I beg to move in. page 13, line 26, after the word "satisfied," to insert the words:by a statutory declaration of the landlord, or his duly authorised agent or.This and the following Amendment are 'alternative procedures to the rather cumbrous method of obtaining a certificate from the agricultural committee or the Minister of Agriculture which have been referred to by the hon. Member for Don Valley (Mr. T. Williams). It is rightly laid down that in a case where an owner wishes to get possession of his house for an employé it should be made perfectly clear that it is for a genuine employé and that there is no desire to cheat the law. I have never understood why it was suggested that the agricultural committee was the appropriae authority to grant a certificate, because it certainly now does not come within their scope. It is a cumbrous and tiresome procedure, and it is suggested in these Amendments that either a statutory declaration should be made by the owner, or that the court should satisfy itself what form of evidence it wants. I suggest that it would save a great deal of trouble to everybody concerned. The temptation to evade the law now much less than it was, owing to the fact that when this Bill passes into law houses so obtained will not be decontrolled, and suitable penalties for making a false statutory declaration are already provided in other Acts. I suggest that the rights of the tenant will be safeguarded under either of these Amendments, and a good deal of expense saved. I am quite indifferent which of the Amendments the right hon. Gentleman prefers, but I would like some simplification of the procedure.
§ 1.46 a.m.
Sir H. YOUNG
I do not propose to accept either of the Amendments. The hon. Member is opening his mouth too wide, which is perhaps not unnatural at 2550 this time of night. The Amendment I have already accepted goes as far as I think is reasonable in the direction the hon. Member desires. Where an estate owner or landlord has a cottage which is already in the occupation of an agricultural employé, the procedure recommended in the previous Amendment is reasonable. The effect of what the hon. Member now proposes would be to extend the facilitation for decontrol of houses already in the occupation of an employé of the owner, to all cottages in the occupation of a controlled tenant which he has acquired. Where the landlord has acquired possession of a controlled cottage in possession of a controlled tenant, I do not think it would be reasonable or desirable that we should still further facilitate the means of obtaining possession by the purchaser of the cottage. In particular, I do not think it would be right that we should do away with the necessity of obtaining a certificate of requirement for agricultural occupation from some outside authority who could put some sort of check on the actual requirements. The hon. Member says: "What an inconvenient authority," but there is no other which is more convenient. Under these conditions, I think we have gone far enough in facilitating re-occupation of agricultural cottages by the owners, and we ought not to give further extension which he now proposes.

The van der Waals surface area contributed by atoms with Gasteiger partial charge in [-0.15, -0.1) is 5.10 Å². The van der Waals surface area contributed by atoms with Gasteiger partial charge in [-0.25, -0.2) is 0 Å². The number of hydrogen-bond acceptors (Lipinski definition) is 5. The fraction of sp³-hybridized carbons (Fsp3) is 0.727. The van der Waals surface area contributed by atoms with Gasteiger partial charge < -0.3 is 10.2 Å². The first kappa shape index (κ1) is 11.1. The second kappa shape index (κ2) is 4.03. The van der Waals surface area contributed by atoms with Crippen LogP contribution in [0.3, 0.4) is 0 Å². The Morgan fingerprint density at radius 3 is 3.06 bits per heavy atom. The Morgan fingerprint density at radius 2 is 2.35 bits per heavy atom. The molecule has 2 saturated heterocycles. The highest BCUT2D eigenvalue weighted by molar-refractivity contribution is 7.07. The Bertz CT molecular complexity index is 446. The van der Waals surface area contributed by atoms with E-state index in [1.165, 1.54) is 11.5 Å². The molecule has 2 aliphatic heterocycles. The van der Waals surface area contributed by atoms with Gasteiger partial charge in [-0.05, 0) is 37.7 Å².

§ 1.49 a.m.
§ Mr. M. BEAUMONT
I am sorry the Minister thinks that I am opening my mouth too wide, and I do not want on this occasion to open it too often. This Amendment does not further facilitate obtaining possession by owners. It merely makes the necessary certificate less awkward to obtain. I do not think the matter is of sufficient importance to carry to a Division, and I beg to ask leave to withdraw the Amendment.
§ Amendment, by leave, withdrawn2551
§ 1.50 a.m.
§ Lieut.-Colonel ACLAND - TROYTE
I beg to move, in page 13, line 34, to leave out from the beginning to the first word "for" in line 37.
This is a matter which does not affect the owner of a large number of houses. It affects only the owner who needs a house for his own family. It is hard lines on the man owning a house, and needing it for his own occupation, if he is not able to get possession. I do not see any reason why a man should not buy a house at any time in the future, as in the past, and obtain possession.
§ 1.51 a.m.
§ The SOLICITOR-GENERAL
The advancing of the date to 1931 is in favour of the person owning a house. At present any landlord who bought after 1924 would be unable to obtain possession. We have put in extra relatives, and we have accepted the recommendation of the Committee that the date should be advanced. It would not be right to go further, because a landlord might deliberately buy after the recommendation was made for the purpose of getting possession for his mother or father. He would be enabled to take an unfair advantage of the recommendation.
Lieut.-Colonel ACLAND TROYTE
This is only in the report of a Committee, and there is no reason why we should not alter the date in an Act of Parliament.
§ Amendment negatived.
§ Sir B. PETO
I have an Amendment—in page 14, line 1, to leave out from the beginning to the end of the Schedule. I gave notice that I wished to raise a particular point, although I did not wish to make a speed"
§ The CHAIRMAN
That Amendment has not been selected because the point has been covered by previous discussions.
§ Second Schedule (Consequential and minor amendments) and Third Schedule (Enactments repealed) agreed to.
§ Bill reported; as amended, to be considered To-morrow, and to be printed.